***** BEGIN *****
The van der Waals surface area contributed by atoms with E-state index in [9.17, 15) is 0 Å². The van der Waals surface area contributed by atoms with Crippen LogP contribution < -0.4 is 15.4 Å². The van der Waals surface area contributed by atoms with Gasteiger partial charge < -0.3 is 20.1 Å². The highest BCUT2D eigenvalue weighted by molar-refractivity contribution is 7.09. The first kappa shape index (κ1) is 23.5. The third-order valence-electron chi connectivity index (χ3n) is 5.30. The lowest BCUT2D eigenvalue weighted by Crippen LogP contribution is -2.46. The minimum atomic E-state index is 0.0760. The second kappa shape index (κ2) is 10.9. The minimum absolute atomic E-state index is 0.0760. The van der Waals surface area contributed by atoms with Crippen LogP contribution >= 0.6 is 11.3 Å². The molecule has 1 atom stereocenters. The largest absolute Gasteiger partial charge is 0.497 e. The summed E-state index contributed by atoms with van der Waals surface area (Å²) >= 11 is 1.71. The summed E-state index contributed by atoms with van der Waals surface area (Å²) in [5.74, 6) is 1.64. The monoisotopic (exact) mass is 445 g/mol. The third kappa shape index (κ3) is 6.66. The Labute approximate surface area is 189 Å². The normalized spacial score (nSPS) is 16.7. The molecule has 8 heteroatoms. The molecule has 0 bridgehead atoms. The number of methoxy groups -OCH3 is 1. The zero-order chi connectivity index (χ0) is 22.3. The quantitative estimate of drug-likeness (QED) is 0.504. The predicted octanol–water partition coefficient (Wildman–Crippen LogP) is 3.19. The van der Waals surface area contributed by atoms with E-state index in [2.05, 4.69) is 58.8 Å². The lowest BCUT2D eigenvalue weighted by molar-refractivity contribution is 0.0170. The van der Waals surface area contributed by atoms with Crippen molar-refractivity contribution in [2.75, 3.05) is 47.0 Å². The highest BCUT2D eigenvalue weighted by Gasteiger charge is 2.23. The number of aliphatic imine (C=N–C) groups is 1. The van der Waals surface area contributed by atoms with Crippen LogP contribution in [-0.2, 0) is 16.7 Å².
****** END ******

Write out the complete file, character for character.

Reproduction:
The van der Waals surface area contributed by atoms with E-state index in [9.17, 15) is 0 Å². The van der Waals surface area contributed by atoms with Crippen LogP contribution < -0.4 is 15.4 Å². The van der Waals surface area contributed by atoms with Gasteiger partial charge < -0.3 is 20.1 Å². The highest BCUT2D eigenvalue weighted by molar-refractivity contribution is 7.09. The first kappa shape index (κ1) is 23.5. The third-order valence-electron chi connectivity index (χ3n) is 5.30. The lowest BCUT2D eigenvalue weighted by Crippen LogP contribution is -2.46. The minimum atomic E-state index is 0.0760. The second kappa shape index (κ2) is 10.9. The minimum absolute atomic E-state index is 0.0760. The van der Waals surface area contributed by atoms with Crippen LogP contribution >= 0.6 is 11.3 Å². The molecule has 1 atom stereocenters. The largest absolute Gasteiger partial charge is 0.497 e. The summed E-state index contributed by atoms with van der Waals surface area (Å²) >= 11 is 1.71. The summed E-state index contributed by atoms with van der Waals surface area (Å²) in [5.74, 6) is 1.64. The monoisotopic (exact) mass is 445 g/mol. The third kappa shape index (κ3) is 6.66. The Labute approximate surface area is 189 Å². The normalized spacial score (nSPS) is 16.7. The molecule has 8 heteroatoms. The molecule has 0 bridgehead atoms. The number of methoxy groups -OCH3 is 1. The zero-order chi connectivity index (χ0) is 22.3. The quantitative estimate of drug-likeness (QED) is 0.504. The predicted octanol–water partition coefficient (Wildman–Crippen LogP) is 3.19. The van der Waals surface area contributed by atoms with E-state index in [2.05, 4.69) is 58.8 Å². The lowest BCUT2D eigenvalue weighted by molar-refractivity contribution is 0.0170. The van der Waals surface area contributed by atoms with Crippen molar-refractivity contribution in [2.75, 3.05) is 47.0 Å². The highest BCUT2D eigenvalue weighted by Gasteiger charge is 2.23. The number of aliphatic imine (C=N–C) groups is 1. The van der Waals surface area contributed by atoms with Crippen LogP contribution in [-0.2, 0) is 16.7 Å².